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People In Ebola-Stricken Country STILL Doubt Disease Exists

The current epidemic has been called the worst in history. Scores of West Africans are dying everyday. Yet, some skeptical Sierra Leoneans still don’t believe that the virus exists.

Citizens doubt the legitimacy of the virus even as doctors scramble to rest infected patients and health officials have declared that Sierra Leon is one of the most highly affected countries in West Africa. President Ernest Bai Koroma has ordered new measures to quarantine homes and areas where Ebola has been affected, especially the East region of Sierra Leon.

“This is a collective fight. The very essence of our nation is at stake,” Koroma said in a televised address in which he declared a “stay at home day” to bolster the nation’s response to the deadly virus. Koroma has also deployed over 750 troops to the center of the ebola outbreaks, outside hospitals and family homes, in order to implement new quarantine procedures.

“In this fight every individual counts, for if every individual or family, community or town fails to act, the risk is increased for the whole nation.” Koroma added, emphasizing the importance of awareness and action of the epidemic.

“I do not believe that Ebola exists because none of my family members have been affected by it,” a streetwalker in Sierra Leon told NPR. “When people get sick from Cholera, they say its Ebola, when you’re body temperature rises, they say it’s Ebola. So, I do not honestly believe that Ebola exists. There may be a lot of other illnesses killing people.”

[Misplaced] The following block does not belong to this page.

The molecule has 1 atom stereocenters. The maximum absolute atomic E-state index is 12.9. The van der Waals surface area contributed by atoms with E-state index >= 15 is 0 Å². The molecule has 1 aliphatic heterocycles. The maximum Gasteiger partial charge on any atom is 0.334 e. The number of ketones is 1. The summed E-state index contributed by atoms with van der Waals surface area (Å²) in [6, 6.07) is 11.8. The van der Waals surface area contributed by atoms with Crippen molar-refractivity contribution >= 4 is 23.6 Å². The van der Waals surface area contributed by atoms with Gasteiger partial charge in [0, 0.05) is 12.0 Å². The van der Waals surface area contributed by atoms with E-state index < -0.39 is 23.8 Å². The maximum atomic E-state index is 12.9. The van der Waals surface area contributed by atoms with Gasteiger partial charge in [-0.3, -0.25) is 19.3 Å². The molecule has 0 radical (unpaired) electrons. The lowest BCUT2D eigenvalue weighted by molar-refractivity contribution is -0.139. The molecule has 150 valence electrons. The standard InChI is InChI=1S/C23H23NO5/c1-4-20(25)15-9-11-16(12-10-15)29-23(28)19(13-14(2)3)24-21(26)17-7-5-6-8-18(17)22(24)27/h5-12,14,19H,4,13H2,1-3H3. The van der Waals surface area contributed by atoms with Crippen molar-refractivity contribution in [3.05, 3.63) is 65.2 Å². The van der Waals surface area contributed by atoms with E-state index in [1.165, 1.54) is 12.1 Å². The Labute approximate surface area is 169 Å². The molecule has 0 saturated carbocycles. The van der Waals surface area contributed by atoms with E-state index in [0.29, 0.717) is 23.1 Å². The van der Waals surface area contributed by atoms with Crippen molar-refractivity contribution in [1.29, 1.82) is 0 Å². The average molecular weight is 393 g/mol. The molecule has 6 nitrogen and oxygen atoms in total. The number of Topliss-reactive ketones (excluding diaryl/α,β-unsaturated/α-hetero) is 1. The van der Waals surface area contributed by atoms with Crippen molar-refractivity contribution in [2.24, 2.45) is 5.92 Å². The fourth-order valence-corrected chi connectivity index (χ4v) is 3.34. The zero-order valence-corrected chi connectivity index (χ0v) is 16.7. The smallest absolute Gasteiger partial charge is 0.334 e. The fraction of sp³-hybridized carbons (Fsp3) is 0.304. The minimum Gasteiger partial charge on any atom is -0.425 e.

Others believe that the current endemic is all part of a government scam.

“There is no Ebola. It’s a scam by the government to get more foreign aid money,” a Sierra Leonian man told Newsweek. “It’s one family that was cursed. A snake bit them all as they slept.”

It seems that it should be easier to convince people in he country that Ebola actually does exists. Posters line the streets of the capital, Freetown, reading, “Ebola is Real. Ebola is Here. Ebola Kills.”

Researchers claim that the current outbreak is a world record, with over 932 people already dead and the disease already spreading to four continents. There is no cure for the disease, which has a fatality rate of 90 percent. The current strain has a fatality rate of about 60 percent, thus far.

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